The Mormon scriptures contain, so far as I know, no hints of reincarnation, but D&C 76 does speak of some people going to the "telestial kingdom" after death, and there is a non-scriptural but very authoritative source that identifies the telestial kingdom with "the world in which we now live." If that is taken as implying reincarnation, it would suggest that it is mostly bad people who are reincarnated (the telestial being the lowest degree of glory).
For a very thorough discussion of reincarnation from an LDS point of view, read "Eternal Lives" by J. J. Dewey (available online here). (Dewey is a New Age guru type from a Mormon background.)
By the way, reading this post just before going to bed apparently triggered a bizarre dream in which I had a conversation with Voltaire, who told me that he was a reincarnation of "le Nain Tracassin" -- that is to say, Rumpelstiltskin.
@WmJas - I've modified the post to delete Mormon scripture - on reflection I was not thinking about reincarnation but resurrected men walking the earth as a type of angel - but while they are people 'returning' - of course they are not 'reborn'.
I can't remember the details offhand, but it may have been in the last of the History of Middle Earth books by Christopher Tolkien, there are excerpts of Tolkien's notes trying to make sense of the reincarnation of the elves - and whether this would entail rebirth as babies etc, or some kind of return to middle earth in adult form.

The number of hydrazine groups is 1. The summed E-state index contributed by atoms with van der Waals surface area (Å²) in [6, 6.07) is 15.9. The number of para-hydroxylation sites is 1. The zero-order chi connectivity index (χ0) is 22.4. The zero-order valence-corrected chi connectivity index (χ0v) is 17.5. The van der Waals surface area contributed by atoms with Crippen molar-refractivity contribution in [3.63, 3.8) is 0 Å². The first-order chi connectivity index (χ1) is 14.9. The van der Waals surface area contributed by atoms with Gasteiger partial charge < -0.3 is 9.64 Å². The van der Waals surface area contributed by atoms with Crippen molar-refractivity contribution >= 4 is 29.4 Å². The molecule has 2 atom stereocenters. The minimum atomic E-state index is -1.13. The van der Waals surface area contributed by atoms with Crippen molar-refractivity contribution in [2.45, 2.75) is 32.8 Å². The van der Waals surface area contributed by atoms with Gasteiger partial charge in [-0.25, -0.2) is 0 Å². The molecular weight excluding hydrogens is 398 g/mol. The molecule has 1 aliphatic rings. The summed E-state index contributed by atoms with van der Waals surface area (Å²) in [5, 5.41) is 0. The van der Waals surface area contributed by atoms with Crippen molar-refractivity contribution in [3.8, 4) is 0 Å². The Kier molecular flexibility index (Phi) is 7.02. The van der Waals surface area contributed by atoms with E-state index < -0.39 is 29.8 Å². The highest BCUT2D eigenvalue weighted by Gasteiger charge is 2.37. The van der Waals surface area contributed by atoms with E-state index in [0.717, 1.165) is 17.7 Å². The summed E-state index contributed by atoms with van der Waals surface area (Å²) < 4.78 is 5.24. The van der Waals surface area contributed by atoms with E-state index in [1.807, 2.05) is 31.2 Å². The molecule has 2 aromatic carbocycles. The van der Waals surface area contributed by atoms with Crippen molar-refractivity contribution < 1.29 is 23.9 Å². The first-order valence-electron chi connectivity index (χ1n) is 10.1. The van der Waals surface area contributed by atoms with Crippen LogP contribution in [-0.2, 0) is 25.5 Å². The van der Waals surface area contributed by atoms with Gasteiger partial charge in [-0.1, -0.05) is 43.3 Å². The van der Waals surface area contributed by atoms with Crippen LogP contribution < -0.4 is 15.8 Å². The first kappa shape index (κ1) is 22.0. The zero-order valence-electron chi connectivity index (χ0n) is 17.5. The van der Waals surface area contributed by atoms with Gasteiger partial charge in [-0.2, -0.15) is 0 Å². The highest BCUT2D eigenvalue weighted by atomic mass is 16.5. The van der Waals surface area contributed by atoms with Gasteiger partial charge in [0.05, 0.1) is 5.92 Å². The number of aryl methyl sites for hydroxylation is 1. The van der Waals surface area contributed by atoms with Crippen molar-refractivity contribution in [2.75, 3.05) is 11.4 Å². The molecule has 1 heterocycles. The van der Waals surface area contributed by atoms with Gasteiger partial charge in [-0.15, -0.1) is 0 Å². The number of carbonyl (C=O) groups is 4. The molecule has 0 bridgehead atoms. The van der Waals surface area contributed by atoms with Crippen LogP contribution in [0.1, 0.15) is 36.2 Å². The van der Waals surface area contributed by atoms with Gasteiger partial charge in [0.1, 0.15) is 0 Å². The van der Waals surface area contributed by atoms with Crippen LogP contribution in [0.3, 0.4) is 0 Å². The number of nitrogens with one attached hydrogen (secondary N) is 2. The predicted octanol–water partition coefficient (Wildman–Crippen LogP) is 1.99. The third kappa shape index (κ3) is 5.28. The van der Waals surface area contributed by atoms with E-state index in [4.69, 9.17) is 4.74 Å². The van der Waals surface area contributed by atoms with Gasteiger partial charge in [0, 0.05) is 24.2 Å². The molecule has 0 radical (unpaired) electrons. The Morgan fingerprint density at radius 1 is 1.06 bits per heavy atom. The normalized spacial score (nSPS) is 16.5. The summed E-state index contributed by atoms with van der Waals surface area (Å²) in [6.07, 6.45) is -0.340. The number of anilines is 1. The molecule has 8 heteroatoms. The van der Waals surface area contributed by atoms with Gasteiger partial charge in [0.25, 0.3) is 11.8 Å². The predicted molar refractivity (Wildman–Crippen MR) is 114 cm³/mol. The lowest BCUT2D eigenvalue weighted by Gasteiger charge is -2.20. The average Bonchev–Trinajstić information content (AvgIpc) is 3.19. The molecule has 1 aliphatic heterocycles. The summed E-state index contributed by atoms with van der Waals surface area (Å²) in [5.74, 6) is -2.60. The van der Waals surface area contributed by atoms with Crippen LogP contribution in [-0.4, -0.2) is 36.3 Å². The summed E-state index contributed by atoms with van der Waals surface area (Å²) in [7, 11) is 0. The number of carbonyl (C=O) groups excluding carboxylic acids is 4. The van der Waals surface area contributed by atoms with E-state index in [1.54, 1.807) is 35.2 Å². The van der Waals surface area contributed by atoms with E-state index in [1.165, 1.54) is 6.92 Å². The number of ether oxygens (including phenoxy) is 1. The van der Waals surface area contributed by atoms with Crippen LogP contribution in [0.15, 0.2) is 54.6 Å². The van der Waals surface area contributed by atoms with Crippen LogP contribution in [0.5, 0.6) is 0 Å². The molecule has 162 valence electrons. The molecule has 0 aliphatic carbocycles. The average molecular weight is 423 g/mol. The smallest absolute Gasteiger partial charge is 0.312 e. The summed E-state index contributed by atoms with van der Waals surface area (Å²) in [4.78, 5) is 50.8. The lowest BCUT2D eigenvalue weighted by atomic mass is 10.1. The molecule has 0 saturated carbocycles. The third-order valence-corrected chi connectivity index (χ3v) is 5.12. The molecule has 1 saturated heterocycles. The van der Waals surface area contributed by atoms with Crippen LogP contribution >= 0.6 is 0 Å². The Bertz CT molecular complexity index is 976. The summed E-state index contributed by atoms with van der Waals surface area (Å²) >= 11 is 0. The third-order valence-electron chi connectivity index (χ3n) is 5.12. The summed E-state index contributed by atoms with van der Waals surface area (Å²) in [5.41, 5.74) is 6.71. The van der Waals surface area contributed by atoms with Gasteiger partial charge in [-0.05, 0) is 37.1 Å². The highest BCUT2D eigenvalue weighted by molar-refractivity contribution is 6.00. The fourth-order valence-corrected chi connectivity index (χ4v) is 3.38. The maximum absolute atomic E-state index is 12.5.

I recall that the only elf recorded to be re-embodied into his old body and returned to Middle-earth was Glorfindel.
@Fred - Yes, Tolkien wrestled with how to manage this in writings published posthumously.
I feel obliged to point out that LDS doctrine explains what it means by John the Baptist having the Spirit of Elias, and this explanation precludes that he was the reincarnation of Elijah.
- Carter Craft
I would perhaps be a younger son in a middling aristocratic family, physically lazy and prone to illness, but taken care of well enough to live more-or-less like pre-adventure Bilbo and pursue some minor academic and business interests. Maybe I lived in a monastery for a bit...
Not very exciting here!
@Carter - Yes, but the context seems clear that reincarnation was a possibility in principle (and indeed that a reincarnation of some prophets was *expected*) - although there was not a reincarnation in this particular instance.